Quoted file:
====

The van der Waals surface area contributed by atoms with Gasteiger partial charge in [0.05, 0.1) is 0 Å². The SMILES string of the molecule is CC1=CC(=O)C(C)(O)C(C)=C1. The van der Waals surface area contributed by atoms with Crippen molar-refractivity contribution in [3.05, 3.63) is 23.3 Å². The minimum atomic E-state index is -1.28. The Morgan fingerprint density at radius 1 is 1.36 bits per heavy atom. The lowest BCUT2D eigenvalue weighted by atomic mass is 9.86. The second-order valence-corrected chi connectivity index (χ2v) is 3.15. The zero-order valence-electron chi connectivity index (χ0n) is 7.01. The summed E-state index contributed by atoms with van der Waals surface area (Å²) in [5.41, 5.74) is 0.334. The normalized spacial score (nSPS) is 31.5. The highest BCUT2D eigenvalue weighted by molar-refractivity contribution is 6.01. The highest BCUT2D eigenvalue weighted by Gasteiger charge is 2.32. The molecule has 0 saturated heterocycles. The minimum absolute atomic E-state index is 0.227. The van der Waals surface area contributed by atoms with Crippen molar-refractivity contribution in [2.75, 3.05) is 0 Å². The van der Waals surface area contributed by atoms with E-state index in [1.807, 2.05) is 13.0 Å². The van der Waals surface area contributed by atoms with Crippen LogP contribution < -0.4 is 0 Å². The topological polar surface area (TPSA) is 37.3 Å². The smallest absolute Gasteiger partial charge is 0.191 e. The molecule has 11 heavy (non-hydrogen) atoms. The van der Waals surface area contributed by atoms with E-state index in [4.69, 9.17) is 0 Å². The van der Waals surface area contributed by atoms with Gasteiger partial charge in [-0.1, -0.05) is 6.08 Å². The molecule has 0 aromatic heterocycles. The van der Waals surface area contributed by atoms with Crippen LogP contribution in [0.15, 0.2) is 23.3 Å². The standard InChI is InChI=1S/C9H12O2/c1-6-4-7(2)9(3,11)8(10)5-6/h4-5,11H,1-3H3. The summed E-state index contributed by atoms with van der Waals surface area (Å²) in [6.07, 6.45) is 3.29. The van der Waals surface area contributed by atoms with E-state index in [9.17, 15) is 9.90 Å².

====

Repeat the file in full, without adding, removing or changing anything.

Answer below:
The van der Waals surface area contributed by atoms with Gasteiger partial charge in [0.05, 0.1) is 0 Å². The SMILES string of the molecule is CC1=CC(=O)C(C)(O)C(C)=C1. The van der Waals surface area contributed by atoms with Crippen molar-refractivity contribution in [3.05, 3.63) is 23.3 Å². The minimum atomic E-state index is -1.28. The Morgan fingerprint density at radius 1 is 1.36 bits per heavy atom. The lowest BCUT2D eigenvalue weighted by atomic mass is 9.86. The second-order valence-corrected chi connectivity index (χ2v) is 3.15. The zero-order valence-electron chi connectivity index (χ0n) is 7.01. The summed E-state index contributed by atoms with van der Waals surface area (Å²) in [5.41, 5.74) is 0.334. The normalized spacial score (nSPS) is 31.5. The highest BCUT2D eigenvalue weighted by molar-refractivity contribution is 6.01. The highest BCUT2D eigenvalue weighted by Gasteiger charge is 2.32. The molecule has 0 saturated heterocycles. The minimum absolute atomic E-state index is 0.227. The van der Waals surface area contributed by atoms with Crippen molar-refractivity contribution in [2.75, 3.05) is 0 Å². The van der Waals surface area contributed by atoms with E-state index in [1.807, 2.05) is 13.0 Å². The van der Waals surface area contributed by atoms with Crippen LogP contribution < -0.4 is 0 Å². The topological polar surface area (TPSA) is 37.3 Å². The smallest absolute Gasteiger partial charge is 0.191 e. The molecule has 11 heavy (non-hydrogen) atoms. The van der Waals surface area contributed by atoms with E-state index in [4.69, 9.17) is 0 Å². The van der Waals surface area contributed by atoms with Gasteiger partial charge in [-0.1, -0.05) is 6.08 Å². The molecule has 0 aromatic heterocycles. The van der Waals surface area contributed by atoms with Crippen LogP contribution in [0.15, 0.2) is 23.3 Å². The standard InChI is InChI=1S/C9H12O2/c1-6-4-7(2)9(3,11)8(10)5-6/h4-5,11H,1-3H3. The summed E-state index contributed by atoms with van der Waals surface area (Å²) in [6.07, 6.45) is 3.29. The van der Waals surface area contributed by atoms with E-state index in [9.17, 15) is 9.90 Å².